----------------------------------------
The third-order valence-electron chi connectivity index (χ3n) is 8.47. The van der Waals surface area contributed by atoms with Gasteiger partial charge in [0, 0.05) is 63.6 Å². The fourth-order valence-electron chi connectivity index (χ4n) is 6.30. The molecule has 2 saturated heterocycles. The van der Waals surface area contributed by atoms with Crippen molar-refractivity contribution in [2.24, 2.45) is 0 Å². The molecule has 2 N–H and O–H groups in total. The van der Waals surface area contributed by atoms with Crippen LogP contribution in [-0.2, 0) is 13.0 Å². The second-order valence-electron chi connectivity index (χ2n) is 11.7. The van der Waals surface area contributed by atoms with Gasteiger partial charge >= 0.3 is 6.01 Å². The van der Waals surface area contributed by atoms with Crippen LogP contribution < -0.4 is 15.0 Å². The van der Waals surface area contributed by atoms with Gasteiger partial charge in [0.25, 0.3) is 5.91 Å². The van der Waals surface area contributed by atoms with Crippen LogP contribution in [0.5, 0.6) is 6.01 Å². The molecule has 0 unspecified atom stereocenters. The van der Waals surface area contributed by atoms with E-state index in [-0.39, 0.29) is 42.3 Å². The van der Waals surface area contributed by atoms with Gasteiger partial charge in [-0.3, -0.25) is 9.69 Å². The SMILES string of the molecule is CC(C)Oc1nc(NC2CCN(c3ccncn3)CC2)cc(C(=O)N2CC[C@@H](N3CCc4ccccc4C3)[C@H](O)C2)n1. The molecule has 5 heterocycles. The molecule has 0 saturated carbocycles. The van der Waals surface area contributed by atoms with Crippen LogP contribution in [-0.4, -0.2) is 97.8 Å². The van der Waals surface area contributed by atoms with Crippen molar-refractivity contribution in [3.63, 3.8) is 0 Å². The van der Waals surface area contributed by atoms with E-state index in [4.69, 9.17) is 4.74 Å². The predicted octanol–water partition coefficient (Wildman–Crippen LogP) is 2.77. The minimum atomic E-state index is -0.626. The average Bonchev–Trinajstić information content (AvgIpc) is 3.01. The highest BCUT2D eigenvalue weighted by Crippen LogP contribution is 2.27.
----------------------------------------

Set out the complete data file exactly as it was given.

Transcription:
The third-order valence-electron chi connectivity index (χ3n) is 8.47. The van der Waals surface area contributed by atoms with Gasteiger partial charge in [0, 0.05) is 63.6 Å². The fourth-order valence-electron chi connectivity index (χ4n) is 6.30. The molecule has 2 saturated heterocycles. The van der Waals surface area contributed by atoms with Crippen molar-refractivity contribution in [2.24, 2.45) is 0 Å². The molecule has 2 N–H and O–H groups in total. The van der Waals surface area contributed by atoms with Crippen LogP contribution in [-0.2, 0) is 13.0 Å². The second-order valence-electron chi connectivity index (χ2n) is 11.7. The van der Waals surface area contributed by atoms with Gasteiger partial charge >= 0.3 is 6.01 Å². The van der Waals surface area contributed by atoms with Crippen LogP contribution < -0.4 is 15.0 Å². The van der Waals surface area contributed by atoms with Gasteiger partial charge in [0.25, 0.3) is 5.91 Å². The van der Waals surface area contributed by atoms with Crippen LogP contribution in [0.5, 0.6) is 6.01 Å². The molecule has 0 unspecified atom stereocenters. The van der Waals surface area contributed by atoms with E-state index in [-0.39, 0.29) is 42.3 Å². The van der Waals surface area contributed by atoms with Gasteiger partial charge in [-0.3, -0.25) is 9.69 Å². The SMILES string of the molecule is CC(C)Oc1nc(NC2CCN(c3ccncn3)CC2)cc(C(=O)N2CC[C@@H](N3CCc4ccccc4C3)[C@H](O)C2)n1. The molecule has 5 heterocycles. The molecule has 0 saturated carbocycles. The van der Waals surface area contributed by atoms with Crippen LogP contribution in [-0.4, -0.2) is 97.8 Å². The van der Waals surface area contributed by atoms with Crippen molar-refractivity contribution in [3.63, 3.8) is 0 Å². The van der Waals surface area contributed by atoms with E-state index in [4.69, 9.17) is 4.74 Å². The predicted octanol–water partition coefficient (Wildman–Crippen LogP) is 2.77. The minimum atomic E-state index is -0.626. The average Bonchev–Trinajstić information content (AvgIpc) is 3.01. The highest BCUT2D eigenvalue weighted by Crippen LogP contribution is 2.27.